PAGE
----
The objective was to come up with a collective position on the Issues Paper which will be presented to the Special Law Commission that will be constituted soon.
Mussa hails new driving licence
by Zainah Liwanda, 22 May 2006 - 06:58:52
Transport and Public Works Minister Henry Mussa last week said the design of the Malawi-Sadc driving licence would guard against forgery and ensure that only skilled and legitimate drivers of particular vehicles are licensed.
Mussa was speaking at the official launch of the licences in Lilongwe where he announced that traffic police would from July enforce speed limits and sober driving using Breathalysers which his ministry is in the process of procuring.
The minister said financial constraints are the reason for the delay in procuring the equipment but assured that by July they would be available.
"With the new equipment, the days of those who believe in the thrill of drink and driving are numbered," warned Mussa.
Mussa added that with the new licence, government is optimistic that the country's roads would be safe.
Acting Director of Road Traffic James Chirwa said the features that distinguish the new from the old licences are the Malawi national flag and a ghost image of the driver's photograph, among others.
Those with old licences, according to Chirwa, are expected to get the new ones after the expiry of the former.
UDF demands investigation on Kasambara
by Rabecca Theu, 22 May 2006 - 06:30:46
The United Democratic Front (UDF) has asked government to investigate Ralph Kasambara on allegations of abuse of office while he was attorney general.
UDF publicity secretary Sam Mpasu told the press Sunday that the party is neither amused or saddened by the removal of the former AG but asked government to institute investigations on Kasambara.
"Beyond the removal of the Attorney General, we now urge President Mutharika to institute investigation against Mr Kasambara into allegations that have made rounds in the public domain during the recent past. These include: Mrs Helen Singh and SS Rent-a-Car; SGS and ITS saga; ...........the use of Malawi Police Service in the arrest of three Chronicle journalists and the handling of Mrs Rubina Kawonga," said Mpasu.
Mpasu also accused Kasambara of awarding government contracts to Lawson and Company where he was a senior partner.
"We urge government to thoroughly investigate the former AG. We also ask government to cautiously select the new AG ," said Mpasu, who was accompanied by the party's Secretary General Kennedy Makwangwala, leader of the party in Parliament George Mtafu, chief whip Leonard Mangulama and a member of the executive Hophmally Makande.
But Minister of Information Patricia Kaliati said UDF should give offer its advice to the Anti Corruption Bureau (ACB).
"They should advise bodies like the Anti-Corruption Bureau to conduct the investigations and why are they saying this now? Is it because Kasambara has been fired? This is not a personal issue. If they have other pressing issues they should just say so. These arguments should have come up earlier on when the said cases were happening," she said.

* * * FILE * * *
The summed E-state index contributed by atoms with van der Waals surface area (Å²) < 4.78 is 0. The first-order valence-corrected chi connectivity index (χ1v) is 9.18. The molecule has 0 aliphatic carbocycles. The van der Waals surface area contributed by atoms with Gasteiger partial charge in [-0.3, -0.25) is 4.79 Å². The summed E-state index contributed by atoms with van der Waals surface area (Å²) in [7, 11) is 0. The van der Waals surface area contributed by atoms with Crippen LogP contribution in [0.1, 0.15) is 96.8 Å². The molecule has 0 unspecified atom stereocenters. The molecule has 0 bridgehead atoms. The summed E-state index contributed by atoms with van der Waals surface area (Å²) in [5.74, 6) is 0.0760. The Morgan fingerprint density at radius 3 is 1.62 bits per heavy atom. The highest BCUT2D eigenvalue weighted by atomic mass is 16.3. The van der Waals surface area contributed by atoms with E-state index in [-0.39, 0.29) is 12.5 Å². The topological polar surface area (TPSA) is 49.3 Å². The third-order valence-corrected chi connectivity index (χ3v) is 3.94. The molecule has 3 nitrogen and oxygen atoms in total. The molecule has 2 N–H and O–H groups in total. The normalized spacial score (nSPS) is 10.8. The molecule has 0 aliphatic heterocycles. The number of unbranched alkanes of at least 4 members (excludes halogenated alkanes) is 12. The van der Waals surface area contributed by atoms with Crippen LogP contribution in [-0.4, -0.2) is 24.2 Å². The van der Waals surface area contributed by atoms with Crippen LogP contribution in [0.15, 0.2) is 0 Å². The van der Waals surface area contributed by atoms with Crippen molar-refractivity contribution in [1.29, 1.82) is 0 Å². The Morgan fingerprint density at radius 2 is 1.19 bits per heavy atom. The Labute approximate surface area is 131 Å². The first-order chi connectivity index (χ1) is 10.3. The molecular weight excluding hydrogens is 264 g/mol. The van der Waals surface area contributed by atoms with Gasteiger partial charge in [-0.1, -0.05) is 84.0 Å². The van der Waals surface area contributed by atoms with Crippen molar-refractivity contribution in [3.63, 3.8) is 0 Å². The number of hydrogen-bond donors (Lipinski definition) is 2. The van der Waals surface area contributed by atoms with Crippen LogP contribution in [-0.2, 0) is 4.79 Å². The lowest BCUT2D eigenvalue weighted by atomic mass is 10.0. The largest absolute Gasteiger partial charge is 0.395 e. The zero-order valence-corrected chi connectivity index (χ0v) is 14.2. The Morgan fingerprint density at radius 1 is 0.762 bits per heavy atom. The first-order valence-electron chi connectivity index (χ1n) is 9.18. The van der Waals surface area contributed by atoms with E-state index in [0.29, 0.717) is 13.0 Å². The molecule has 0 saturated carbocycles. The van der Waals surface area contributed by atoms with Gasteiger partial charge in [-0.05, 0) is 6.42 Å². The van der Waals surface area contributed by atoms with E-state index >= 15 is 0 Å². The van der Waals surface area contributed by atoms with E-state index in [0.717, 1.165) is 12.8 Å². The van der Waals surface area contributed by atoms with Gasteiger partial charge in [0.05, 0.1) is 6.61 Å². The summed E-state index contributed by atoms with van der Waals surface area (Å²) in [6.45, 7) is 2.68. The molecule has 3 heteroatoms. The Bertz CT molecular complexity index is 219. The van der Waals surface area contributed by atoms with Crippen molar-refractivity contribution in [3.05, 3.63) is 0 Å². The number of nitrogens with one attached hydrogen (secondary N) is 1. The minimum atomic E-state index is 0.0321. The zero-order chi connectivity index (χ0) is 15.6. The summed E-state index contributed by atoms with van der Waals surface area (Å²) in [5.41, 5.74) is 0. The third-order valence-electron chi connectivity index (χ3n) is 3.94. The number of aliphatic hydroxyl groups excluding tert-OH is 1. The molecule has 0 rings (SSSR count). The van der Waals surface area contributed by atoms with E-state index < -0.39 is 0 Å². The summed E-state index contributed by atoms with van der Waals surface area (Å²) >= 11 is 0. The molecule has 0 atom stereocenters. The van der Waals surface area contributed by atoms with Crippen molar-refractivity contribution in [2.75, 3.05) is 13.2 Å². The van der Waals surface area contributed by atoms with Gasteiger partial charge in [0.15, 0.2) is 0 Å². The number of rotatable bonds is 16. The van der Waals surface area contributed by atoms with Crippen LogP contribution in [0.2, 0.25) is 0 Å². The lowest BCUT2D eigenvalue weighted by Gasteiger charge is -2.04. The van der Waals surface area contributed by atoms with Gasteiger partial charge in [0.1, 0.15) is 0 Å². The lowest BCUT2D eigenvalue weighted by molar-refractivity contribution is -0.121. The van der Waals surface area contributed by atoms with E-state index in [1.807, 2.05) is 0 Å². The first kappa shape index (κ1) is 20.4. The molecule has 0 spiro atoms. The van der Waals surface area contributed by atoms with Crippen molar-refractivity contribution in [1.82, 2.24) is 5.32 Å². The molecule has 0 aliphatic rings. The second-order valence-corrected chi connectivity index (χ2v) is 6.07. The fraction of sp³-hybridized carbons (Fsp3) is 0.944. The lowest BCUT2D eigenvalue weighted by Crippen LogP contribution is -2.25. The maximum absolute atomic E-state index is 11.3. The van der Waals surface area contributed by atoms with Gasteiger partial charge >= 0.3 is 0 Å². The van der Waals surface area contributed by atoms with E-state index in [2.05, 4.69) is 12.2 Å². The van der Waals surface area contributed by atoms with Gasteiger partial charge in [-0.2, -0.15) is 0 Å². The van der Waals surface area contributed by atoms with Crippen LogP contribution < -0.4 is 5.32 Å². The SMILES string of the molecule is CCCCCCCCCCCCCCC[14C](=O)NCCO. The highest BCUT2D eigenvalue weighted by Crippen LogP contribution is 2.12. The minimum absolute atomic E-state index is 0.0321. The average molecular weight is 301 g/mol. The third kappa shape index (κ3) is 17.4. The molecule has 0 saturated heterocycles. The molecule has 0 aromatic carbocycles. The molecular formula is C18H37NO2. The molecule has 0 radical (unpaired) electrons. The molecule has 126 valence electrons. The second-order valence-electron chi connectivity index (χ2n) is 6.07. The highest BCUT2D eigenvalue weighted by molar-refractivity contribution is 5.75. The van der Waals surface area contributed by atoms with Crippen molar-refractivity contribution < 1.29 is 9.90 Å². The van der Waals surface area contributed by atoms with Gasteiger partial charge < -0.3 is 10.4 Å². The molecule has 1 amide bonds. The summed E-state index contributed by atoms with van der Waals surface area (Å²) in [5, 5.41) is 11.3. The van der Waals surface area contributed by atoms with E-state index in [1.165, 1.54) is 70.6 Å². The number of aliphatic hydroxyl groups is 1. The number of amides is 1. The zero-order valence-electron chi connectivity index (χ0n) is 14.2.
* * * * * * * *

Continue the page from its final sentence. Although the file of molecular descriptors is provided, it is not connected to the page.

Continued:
Kasambara asked UDF to proceed with the mission of urging government to investigate him.
"They can do their job. Everyone has a right to lobby for anything they want in the country. UDF has a right to do that, let them go ahead," he said.
Kasambara was relieved of his duties as AG by the President last week. Government has not given reasons behind the removal.
Zambia: Malawians Grab Zambian Land
The Times of Zambia (Ndola)
May 18, 2006
Posted to the web May 19, 2006
MALAWIANS who have encroached on both the 'no-man's' and part of the Zambian land at the Mwami border in Eastern Province have plucked out some beacons that were used in the demarcation of the border.
The Malawians are now using the beacons as stools in their newly-established villages on Zambian land.
Eastern Province Minister, Boniface Nkhata, said in Chipata yesterday that if the situation was not controlled urgently, Zambia would lose huge tracts of land to Malawians migrating into Zambian in large numbers.
A check at the Zambia-Malawi border showed a number of beacons had been vandalised and new structures constructed on the 'no man's' land and a large portion of Zambian land.
Mr Nkhata said the trend extended to many parts of the province bordering the two countries.
"A large portion of Zambian land has been taken up by the Malawians starting from the Chama boundary up to the Mwami border.
"The weighbridge at the Mwami border was initially in Zambia from the time both countries gained independence from Britain, but now the bridge is on Malawian soil," Mr Nkhata said.
The minister, who is former Chama District Commissioner, said there was similar encroachment in Lundazi and Chama districts where Zambia shares a boundary with Malawi.
He said a Malawian farmer identified as Mr Mfune had cultivated 71.5 hectares on Zambian land and employed about 265 Malawian workers.
"Khombe Farm in Chama district in Kanyerere's area, along the Muyombe road which leads to Northern Province where this Malawian farmer has cultivated a vast land is on the Zambian territory," he said.
Workers on the farm admitted that they were farming on Zambian soil but could not go back to Malawi because the land in that country was inadequate for cultivation.
Mr Nkhata appealed to the ministry of Lands to urgently release money for the demarcation of the Zambia-Malawi border to avoid further land disputes between the two countries.
Meanwhile, the Immigration Department in Livingstone has arrested a couple and another man, all Zimbabweans, for working in Zambia without permits.